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Taylor v. State

Supreme Court of Georgia

May 7, 2018


          HUNSTEIN, Justice.

         Appellant John Taylor was tried and convicted of malice murder and related offenses in connection with the February 2011 death of Gene Musgrave and aggravated assault of Robert Sauls.[1] Taylor appeals, alleging that he received ineffective assistance of counsel, that the trial court erred during closing argument, and that his indictment was fatally defective. Finding no reversible error, we affirm.

         Viewed in the light most favorable to the jury's verdict, the evidence adduced at trial established that, on February 25, 2011, Taylor was being driven from Warner Robins to Jeffersonville, Georgia, by a friend. During their drive, Taylor was acting strange, asked where he could obtain a gun, and talked about killing someone. The friend became uncomfortable with the conversation, dropping Taylor off on the side of the road and leaving. Taylor then made his way to the Ambassador Inn in Twiggs County, Georgia, where he checked in and was assigned to Room 120. Later that same evening, Taylor returned to the check-in counter and requested the key to Room 118, which was occupied by longtime patron Gene Musgrave; the hotel's owner refused Taylor's request.

         At several times throughout the evening, the hotel's video surveillance system captured a man (later identified as Taylor) wearing a brown jacket walking around the property and eventually entering a black 2007 Chrysler 300 that belonged to Musgrave. Between 3:00 a.m. and 4:00 a.m. on February 26, 2011, video cameras captured Taylor as he approached Musgrave's room; the video showed Musgrave answer the door and be pushed back inside by Taylor.

         The two men spent several minutes in the room together before the video showed Taylor exiting Musgrave's room, getting into the victim's vehicle and leaving the premises. Taylor returned to the hotel in Musgrave's car around 4:45 a.m. and went back to Room 120.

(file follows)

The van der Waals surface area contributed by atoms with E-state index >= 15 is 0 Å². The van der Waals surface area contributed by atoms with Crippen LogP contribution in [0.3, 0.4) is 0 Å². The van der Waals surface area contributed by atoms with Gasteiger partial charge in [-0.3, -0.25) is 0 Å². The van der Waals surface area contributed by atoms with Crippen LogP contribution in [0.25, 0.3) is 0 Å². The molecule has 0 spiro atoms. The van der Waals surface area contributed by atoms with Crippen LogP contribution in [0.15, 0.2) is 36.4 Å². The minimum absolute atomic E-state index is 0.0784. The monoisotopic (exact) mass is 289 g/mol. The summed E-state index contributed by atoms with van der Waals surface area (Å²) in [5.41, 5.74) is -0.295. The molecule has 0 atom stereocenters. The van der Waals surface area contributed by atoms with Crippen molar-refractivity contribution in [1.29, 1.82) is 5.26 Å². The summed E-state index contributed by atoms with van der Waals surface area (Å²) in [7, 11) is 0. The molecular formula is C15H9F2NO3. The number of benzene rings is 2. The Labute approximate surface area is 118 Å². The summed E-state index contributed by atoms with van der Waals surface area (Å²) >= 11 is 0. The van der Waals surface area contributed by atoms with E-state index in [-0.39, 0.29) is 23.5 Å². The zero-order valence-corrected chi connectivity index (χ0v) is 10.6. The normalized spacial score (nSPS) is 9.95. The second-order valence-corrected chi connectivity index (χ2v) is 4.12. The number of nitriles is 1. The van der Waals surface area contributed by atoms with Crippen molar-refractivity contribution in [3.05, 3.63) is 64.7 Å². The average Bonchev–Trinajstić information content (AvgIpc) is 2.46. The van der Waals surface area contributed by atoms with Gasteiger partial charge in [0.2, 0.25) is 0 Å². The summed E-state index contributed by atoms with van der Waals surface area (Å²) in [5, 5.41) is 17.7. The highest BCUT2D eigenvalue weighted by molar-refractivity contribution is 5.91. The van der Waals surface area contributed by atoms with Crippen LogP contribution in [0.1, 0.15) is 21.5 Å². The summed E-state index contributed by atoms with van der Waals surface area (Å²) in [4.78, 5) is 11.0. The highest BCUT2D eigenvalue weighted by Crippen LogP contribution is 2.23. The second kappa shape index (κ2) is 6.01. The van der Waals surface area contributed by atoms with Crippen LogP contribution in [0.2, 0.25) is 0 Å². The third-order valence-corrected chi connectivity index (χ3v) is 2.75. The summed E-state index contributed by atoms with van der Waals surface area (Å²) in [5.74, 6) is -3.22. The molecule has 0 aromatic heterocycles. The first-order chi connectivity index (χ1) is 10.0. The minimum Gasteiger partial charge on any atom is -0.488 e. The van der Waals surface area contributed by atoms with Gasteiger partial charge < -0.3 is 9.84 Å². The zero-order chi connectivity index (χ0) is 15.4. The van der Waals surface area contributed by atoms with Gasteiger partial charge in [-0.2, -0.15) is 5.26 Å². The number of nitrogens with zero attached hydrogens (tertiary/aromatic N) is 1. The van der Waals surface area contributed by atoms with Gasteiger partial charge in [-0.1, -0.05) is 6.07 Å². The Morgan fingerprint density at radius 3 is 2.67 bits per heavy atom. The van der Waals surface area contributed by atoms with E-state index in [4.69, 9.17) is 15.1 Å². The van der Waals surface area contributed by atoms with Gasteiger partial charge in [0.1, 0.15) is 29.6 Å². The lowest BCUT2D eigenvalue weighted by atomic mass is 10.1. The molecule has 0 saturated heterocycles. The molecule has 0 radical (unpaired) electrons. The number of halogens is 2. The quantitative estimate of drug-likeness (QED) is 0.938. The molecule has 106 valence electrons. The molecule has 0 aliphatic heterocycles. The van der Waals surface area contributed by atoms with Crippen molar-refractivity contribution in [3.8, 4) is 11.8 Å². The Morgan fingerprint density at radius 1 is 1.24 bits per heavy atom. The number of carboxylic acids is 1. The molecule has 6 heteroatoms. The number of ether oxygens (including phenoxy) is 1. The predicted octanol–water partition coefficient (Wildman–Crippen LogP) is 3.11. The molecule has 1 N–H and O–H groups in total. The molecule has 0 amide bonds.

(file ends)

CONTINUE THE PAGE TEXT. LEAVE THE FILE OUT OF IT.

Between 9:30 and 10:00 that same morning, two hotel employees, Robert Sauls and Fannie Clark, arrived for work. While cleaning, Clark saw Taylor move Musgrave's vehicle from the parking space in front of Room 118 to a space near Room 120 and then stand near the trunk of the car. Shortly thereafter, Taylor entered the room where Sauls was cleaning and began repeatedly beating and stabbing Sauls with a tool. Clark witnessed the attack and called the hotel manager who immediately ran to the scene in an attempt to stop the assault; he could not enter, however, as Taylor had blocked the doorway. The hotel manager left the scene to call 911 and, when he returned, he found Taylor in Room 120 wiping his hands on a paper towel. Officers responded to the scene and found Sauls lying on the bathroom floor covered in blood. Sauls was taken to the hospital where doctors were able to save his life.

         After reviewing the surveillance footage from the prior evening, officers went to Room 118 where they found Musgrave lying on the floor, his blood and brain matter scattered throughout the room. Musgrave had sustained numerous blunt force injuries to the head and face, consistent with being beaten with a crowbar or pipe. The medical examiner opined that blunt force trauma to the head caused Musgrave's death.